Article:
For the past three weeks I have been attempting to break down and share some of the commonly used words and phrases that pop up in and around Kampala. While there are hundreds of words that I managed to pen down, I was only able to share a few owing to the limitation in terms of word count and blog length. In this final installment of the Kampala Lingo series, we revisit the lingo while carrying on from where we left off last week.
Part 3 (Q – Z)
Q – Qwela Band
Qwela is a Ugandan band with a very unique afro-fusion flavour of music. The word Qwela means ‘pure’ in Rukiga- one of Uganda’s ethnic languages. Anyone who has listened to and seen these guys perform will testify to the fact that they take this music making thing a bit more serious than most. They are in the habit of making music that is described as ‘unique’, ‘strange’ and often times described as ‘complicated’ and ‘elitist’. Their music has however struck a chord with a group of Ugandans who are keen to drink from the fountain of pure music; the ones who will part with an arm and a leg to listen to authentic music.
Other Q words / phrases – Quick fix, Quiet mode sex, Quality bums.
R – Rolex
There are very few things that are more popular, more beloved and more depictive of the lifestyle of people in Kampala than the Rolex. Relatively few people in Kampala own Rolex watches so you can take your mind away from the expensive and obscenely expensive watch. What we are referring to here is a delicious dish. A Rolex is a meal made up of an omelette rolled into a chapatti, usually accompanied with Cabbages, onions and tomatoes among other little ingredients. This meal, together with its close cousin the kikomando (chapatti and Beans), are the dominant meals enjoyed by low income earning banaKampala. Occasionally these meals make their way to the menus of top class restaurants because of their popularity and thus cease to be low-income-people dishes.
Other R words / phrases – Ruhanga Wangye!, Rakai, Round game, Rrruuu, Royal beauty.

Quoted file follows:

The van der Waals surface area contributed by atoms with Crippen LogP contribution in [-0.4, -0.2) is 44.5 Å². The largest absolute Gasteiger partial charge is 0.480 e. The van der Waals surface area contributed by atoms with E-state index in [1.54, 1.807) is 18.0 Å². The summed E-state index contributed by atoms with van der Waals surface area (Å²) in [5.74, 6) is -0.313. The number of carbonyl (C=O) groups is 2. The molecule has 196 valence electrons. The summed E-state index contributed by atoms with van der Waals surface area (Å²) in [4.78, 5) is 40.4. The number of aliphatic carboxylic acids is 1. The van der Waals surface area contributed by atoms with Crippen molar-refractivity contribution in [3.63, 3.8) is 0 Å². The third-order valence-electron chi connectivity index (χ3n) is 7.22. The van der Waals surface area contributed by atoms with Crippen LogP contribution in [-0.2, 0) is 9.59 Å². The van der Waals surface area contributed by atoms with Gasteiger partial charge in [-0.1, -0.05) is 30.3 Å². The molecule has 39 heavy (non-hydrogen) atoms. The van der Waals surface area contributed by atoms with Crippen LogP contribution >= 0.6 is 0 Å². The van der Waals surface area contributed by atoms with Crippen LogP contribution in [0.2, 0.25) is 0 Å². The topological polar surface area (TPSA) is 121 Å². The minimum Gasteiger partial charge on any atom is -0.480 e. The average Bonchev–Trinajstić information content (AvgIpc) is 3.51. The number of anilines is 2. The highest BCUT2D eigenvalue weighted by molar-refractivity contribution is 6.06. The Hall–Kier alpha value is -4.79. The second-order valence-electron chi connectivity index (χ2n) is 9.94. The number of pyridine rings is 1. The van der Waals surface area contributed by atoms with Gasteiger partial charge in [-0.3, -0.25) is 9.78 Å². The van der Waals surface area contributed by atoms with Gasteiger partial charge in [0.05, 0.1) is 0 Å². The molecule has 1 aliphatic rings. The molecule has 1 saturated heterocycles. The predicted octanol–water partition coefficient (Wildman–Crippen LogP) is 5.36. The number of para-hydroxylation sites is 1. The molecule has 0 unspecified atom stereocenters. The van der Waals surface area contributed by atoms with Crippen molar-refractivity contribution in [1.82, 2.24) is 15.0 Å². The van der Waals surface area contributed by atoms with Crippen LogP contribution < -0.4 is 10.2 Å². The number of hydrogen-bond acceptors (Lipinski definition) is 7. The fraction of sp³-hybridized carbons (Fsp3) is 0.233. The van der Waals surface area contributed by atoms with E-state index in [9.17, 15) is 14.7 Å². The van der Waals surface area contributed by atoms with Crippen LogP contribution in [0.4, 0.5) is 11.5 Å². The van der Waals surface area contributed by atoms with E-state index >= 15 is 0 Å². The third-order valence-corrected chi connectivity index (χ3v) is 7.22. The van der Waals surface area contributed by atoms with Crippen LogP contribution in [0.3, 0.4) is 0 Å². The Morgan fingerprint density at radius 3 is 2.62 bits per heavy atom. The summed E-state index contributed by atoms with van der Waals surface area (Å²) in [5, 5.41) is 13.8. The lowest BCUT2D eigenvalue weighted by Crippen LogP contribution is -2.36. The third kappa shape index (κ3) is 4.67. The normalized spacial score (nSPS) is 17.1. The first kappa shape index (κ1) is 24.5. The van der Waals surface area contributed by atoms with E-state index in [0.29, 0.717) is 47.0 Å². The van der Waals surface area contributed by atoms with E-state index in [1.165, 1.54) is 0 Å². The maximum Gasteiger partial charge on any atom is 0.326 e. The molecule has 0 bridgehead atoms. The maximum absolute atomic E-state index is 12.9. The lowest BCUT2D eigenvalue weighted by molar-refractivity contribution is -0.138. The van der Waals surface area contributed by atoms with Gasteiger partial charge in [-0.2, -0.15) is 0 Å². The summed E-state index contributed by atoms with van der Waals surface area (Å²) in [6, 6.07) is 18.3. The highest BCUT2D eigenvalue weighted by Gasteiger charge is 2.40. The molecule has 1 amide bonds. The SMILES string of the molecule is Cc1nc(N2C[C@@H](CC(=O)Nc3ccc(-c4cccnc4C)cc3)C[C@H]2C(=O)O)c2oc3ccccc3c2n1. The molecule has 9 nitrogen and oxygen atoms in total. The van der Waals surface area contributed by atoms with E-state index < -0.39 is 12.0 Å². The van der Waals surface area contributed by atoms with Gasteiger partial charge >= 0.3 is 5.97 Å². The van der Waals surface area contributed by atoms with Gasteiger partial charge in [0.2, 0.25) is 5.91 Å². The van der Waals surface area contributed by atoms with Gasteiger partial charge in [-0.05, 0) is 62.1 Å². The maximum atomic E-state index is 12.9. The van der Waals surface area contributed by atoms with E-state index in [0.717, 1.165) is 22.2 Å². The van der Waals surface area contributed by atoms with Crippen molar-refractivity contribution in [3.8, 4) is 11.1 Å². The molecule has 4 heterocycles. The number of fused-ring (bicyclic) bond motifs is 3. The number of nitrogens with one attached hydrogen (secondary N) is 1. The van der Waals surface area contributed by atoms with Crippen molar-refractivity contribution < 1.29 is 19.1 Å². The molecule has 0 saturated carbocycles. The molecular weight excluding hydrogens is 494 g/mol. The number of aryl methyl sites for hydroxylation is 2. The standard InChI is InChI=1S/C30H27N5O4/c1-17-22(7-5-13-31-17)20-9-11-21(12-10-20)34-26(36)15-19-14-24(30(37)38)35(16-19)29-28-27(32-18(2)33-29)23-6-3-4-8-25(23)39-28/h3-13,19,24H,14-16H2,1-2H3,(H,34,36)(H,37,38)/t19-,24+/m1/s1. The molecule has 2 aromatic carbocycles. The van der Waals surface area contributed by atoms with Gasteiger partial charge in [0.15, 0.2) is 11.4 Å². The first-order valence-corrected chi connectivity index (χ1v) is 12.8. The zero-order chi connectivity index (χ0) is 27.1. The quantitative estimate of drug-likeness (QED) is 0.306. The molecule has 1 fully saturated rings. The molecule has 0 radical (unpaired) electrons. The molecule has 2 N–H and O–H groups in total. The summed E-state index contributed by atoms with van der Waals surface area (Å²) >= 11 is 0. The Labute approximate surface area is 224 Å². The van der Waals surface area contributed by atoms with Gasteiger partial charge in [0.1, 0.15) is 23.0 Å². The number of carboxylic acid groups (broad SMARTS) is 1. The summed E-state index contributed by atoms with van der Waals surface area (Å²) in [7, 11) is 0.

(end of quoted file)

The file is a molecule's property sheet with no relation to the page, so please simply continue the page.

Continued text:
S – Ssebagala
There are very many people who go by this name but there is one who instantly comes to mind at the mention of this name in Kampala. Nasser Ntege Ssebagala is probably one of the most accomplished mobilisers this nation has ever seen. He single handedly rallied nearly the entire city to believe that he was the perfect person for mayor only to learn later that he could not communicate in perfect English. People who have listened to his press conferences and interviews in English have had to visit their doctors because of cracked ribs. His grasp of the English language is dangerously hilarious and just so damn amusing. His press conferences usually garner the largest crowds because of the humour and ability to make the most serious matters as light hearted as possible. Ssebagala is also the true definition of a hustler; very enterprising and strategic in his dealings.
The man himself
Other S words / phrases – Straka, Small Pin Charger, Ssenga Nantume, Sipi Falls, Ssabasajja Magulunyondo, Stress.
T – Tugabane
The word ‘Tugabane’ is a word in Luganda that means ‘let us share’. The fact that Ugandans are generous people is one that can be seen not only in their day-to-day lives but even in the workings of certain companies. A certain telecom company (Airtel Uganda) has curved out a campaign where users are able to share data amongst themselves. Anyone who is a data whore has now started to switch over to the said network not just to benefit from the ‘Airtel Tugabane’ concept but also to experience what is said to be one of the fastest internet connectivity networks in Uganda. The Airtel Tugabane campaign has made people start using the word ‘Tugabane’ to refer to any situation that involves sharing.
Not too sure if the guys would also kugabana the woman …
Other words – Tuliwano Tutuuse, Thirst trap, Tirinyi, Twakowa, Tonkuba nakuyo
U – Uglish
Uglish is a language spoken exclusively in Uganda, born of the confusion between understanding proper English and breaking it down so the average not-so-highly educated Ugandan can relate. Many of the words and phrases in the Uglish dictionary can easily be understood by anyone who has worked or lived in central Uganda for a while. The beauty about this language is that it is very descriptive, quite hilarious and above all – it is unofically official. Some of the words and phrases one will encounter in this beautiful dialect include dating a pensioner, woman with Warrez, launching rockets, eating money, well done, falling in cups, and so on and so forth. Actually many of the words used in the 3 blog series are adapted form the Uglish dictionary.